As the deluge of immigrants making their way through the legal system only continues to grow, immigration courts in a number of cities across the country are finding resources stretched to the limit. Fueled not only by an influx of immigrants from Central America, the court backlog is likewise projected to only worsen as the net number of qualified professionals to work in immigration law continues to dwindle.
For the 233 immigration judges who currently sit in one of the 58 immigration courts across the country, this means a case load of up to 3,000. As a result, some cases have been postponed as far out as 2019.
Reportedly, an additional 17 judges are slated to start positions by the end of the month, bringing the number of judges to 75. Officials with the Department of Justice (DOJ), which handles immigration via the Executive Office for Immigration Review, are also prepared to hire nearly 70 more judges as well.
States topping the list for a backlog of immigration cases are California, Texas, New York, Florida and then New Jersey. And while courts in these regions are overwhelmed, judges are working to increase efficiency through technology as some judges in Miami are hearing immigration cases from Texas via videoconferencing.
“Part of the solution to the backlog is a vigorous, ongoing hiring process to bring on more immigration judges,” DOJ spokesperson Louis Ruffino said.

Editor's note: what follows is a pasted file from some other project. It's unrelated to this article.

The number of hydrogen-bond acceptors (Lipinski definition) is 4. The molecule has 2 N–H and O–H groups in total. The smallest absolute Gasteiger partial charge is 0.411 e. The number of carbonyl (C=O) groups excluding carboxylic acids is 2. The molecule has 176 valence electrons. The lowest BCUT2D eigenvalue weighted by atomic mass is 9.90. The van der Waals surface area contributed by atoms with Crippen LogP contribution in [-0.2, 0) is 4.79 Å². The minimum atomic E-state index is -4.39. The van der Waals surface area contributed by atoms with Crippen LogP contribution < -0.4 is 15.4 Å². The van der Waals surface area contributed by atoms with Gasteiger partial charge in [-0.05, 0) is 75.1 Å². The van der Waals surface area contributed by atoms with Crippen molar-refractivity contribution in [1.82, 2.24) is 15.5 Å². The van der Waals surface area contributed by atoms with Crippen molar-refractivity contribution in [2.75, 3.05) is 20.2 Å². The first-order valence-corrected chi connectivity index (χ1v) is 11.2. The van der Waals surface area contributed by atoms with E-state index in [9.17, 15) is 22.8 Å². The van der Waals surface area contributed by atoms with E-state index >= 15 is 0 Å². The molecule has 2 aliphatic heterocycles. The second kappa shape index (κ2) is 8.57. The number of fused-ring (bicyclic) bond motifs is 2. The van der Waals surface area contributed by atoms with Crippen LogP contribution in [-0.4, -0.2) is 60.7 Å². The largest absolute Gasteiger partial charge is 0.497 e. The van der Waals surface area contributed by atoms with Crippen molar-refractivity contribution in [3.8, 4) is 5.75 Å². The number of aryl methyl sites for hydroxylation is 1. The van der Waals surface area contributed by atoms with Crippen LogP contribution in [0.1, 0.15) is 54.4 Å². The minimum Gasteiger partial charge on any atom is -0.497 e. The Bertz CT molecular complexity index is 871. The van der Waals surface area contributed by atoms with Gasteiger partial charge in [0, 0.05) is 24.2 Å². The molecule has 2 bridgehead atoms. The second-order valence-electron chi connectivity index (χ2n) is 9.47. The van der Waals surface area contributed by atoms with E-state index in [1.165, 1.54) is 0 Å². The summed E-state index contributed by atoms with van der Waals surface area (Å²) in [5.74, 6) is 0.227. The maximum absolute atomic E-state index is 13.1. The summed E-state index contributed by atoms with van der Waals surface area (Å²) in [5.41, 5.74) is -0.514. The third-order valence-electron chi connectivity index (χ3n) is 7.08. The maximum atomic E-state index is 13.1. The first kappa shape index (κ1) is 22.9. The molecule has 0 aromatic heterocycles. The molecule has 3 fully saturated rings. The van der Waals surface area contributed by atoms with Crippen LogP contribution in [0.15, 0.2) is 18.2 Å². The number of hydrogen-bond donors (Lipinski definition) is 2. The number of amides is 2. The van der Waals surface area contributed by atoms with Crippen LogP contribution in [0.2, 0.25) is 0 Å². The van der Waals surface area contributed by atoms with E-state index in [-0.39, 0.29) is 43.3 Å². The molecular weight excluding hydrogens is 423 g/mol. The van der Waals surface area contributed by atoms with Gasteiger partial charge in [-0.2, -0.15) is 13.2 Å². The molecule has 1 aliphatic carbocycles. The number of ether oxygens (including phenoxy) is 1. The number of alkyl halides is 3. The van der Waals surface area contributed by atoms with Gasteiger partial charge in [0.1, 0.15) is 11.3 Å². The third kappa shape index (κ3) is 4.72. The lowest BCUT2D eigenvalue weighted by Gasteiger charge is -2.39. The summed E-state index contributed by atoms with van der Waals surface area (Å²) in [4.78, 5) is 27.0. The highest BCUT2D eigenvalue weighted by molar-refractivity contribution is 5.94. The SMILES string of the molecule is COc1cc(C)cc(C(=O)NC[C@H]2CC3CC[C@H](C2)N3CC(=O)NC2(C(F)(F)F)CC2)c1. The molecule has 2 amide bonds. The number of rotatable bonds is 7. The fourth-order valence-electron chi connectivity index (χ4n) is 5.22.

Still, while the DOJ is working hard to get more judges on immigration benches, the effort could be an uphill battle. San Francisco-based immigration judge Dana Leigh Marks, a 28-year on-the-bench veteran and the president of the National Association of Immigration Judges, said she expects 100 immigration judges to retire from the bench this year.
“We’re waiting for the tsunami to come,” Marks said. “If you look at how difficult the working conditions become when you are so overworked and not given the support that you need, it makes sense that what happens is people retire at their earliest opportunity.”
While the case load is stressful on judges, those waiting in line to get their day in court are likewise stressed out. For some families, the situation means no one has means to work to earn a living.
“We see people coming into our office every ay whose lives are being negatively impacted by this,” said Jonathan Ryan, executive director of San Antonio-based legal advocacy group Raices. Noting one Syrian family in particular, Ryan said, “Their whole family is in a state of paralysis or suspense because they can’t move forward in the backlog.”